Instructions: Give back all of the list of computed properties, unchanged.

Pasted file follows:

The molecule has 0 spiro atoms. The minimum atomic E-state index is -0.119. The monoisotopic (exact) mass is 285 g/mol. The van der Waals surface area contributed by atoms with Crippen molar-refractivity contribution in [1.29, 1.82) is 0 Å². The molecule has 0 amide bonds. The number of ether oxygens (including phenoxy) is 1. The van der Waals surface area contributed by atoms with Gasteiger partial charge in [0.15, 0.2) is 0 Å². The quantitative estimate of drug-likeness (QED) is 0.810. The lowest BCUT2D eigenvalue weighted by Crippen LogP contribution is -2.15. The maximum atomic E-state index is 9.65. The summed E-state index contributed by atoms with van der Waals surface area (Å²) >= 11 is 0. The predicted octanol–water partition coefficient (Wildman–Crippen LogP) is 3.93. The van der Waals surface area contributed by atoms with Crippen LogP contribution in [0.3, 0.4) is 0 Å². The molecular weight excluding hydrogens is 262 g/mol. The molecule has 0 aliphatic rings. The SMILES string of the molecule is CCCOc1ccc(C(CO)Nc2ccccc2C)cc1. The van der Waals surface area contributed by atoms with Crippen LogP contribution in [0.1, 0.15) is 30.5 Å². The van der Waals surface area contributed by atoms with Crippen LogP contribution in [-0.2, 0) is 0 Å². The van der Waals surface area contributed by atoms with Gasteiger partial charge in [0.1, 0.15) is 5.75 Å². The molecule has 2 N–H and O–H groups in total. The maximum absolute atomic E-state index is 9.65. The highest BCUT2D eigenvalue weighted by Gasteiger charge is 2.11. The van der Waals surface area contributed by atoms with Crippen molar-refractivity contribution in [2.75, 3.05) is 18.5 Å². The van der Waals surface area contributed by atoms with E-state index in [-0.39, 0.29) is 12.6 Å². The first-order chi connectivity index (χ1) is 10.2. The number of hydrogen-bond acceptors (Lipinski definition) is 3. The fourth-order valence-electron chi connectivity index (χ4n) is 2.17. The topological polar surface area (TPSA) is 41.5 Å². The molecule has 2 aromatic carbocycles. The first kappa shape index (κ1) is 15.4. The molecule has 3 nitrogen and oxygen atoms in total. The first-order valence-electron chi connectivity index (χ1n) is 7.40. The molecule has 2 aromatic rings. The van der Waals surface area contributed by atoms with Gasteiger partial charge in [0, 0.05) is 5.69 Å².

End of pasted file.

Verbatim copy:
The molecule has 0 spiro atoms. The minimum atomic E-state index is -0.119. The monoisotopic (exact) mass is 285 g/mol. The van der Waals surface area contributed by atoms with Crippen molar-refractivity contribution in [1.29, 1.82) is 0 Å². The molecule has 0 amide bonds. The number of ether oxygens (including phenoxy) is 1. The van der Waals surface area contributed by atoms with Gasteiger partial charge in [0.15, 0.2) is 0 Å². The quantitative estimate of drug-likeness (QED) is 0.810. The lowest BCUT2D eigenvalue weighted by Crippen LogP contribution is -2.15. The maximum atomic E-state index is 9.65. The summed E-state index contributed by atoms with van der Waals surface area (Å²) >= 11 is 0. The predicted octanol–water partition coefficient (Wildman–Crippen LogP) is 3.93. The van der Waals surface area contributed by atoms with Crippen LogP contribution in [0.3, 0.4) is 0 Å². The molecular weight excluding hydrogens is 262 g/mol. The molecule has 0 aliphatic rings. The SMILES string of the molecule is CCCOc1ccc(C(CO)Nc2ccccc2C)cc1. The van der Waals surface area contributed by atoms with Crippen LogP contribution in [0.1, 0.15) is 30.5 Å². The van der Waals surface area contributed by atoms with Crippen LogP contribution in [-0.2, 0) is 0 Å². The van der Waals surface area contributed by atoms with Gasteiger partial charge in [0.1, 0.15) is 5.75 Å². The molecule has 2 N–H and O–H groups in total. The maximum absolute atomic E-state index is 9.65. The highest BCUT2D eigenvalue weighted by Gasteiger charge is 2.11. The van der Waals surface area contributed by atoms with Crippen molar-refractivity contribution in [2.75, 3.05) is 18.5 Å². The van der Waals surface area contributed by atoms with E-state index in [-0.39, 0.29) is 12.6 Å². The first-order chi connectivity index (χ1) is 10.2. The number of hydrogen-bond acceptors (Lipinski definition) is 3. The fourth-order valence-electron chi connectivity index (χ4n) is 2.17. The topological polar surface area (TPSA) is 41.5 Å². The molecule has 2 aromatic carbocycles. The first kappa shape index (κ1) is 15.4. The molecule has 3 nitrogen and oxygen atoms in total. The first-order valence-electron chi connectivity index (χ1n) is 7.40. The molecule has 2 aromatic rings. The van der Waals surface area contributed by atoms with Gasteiger partial charge in [0, 0.05) is 5.69 Å².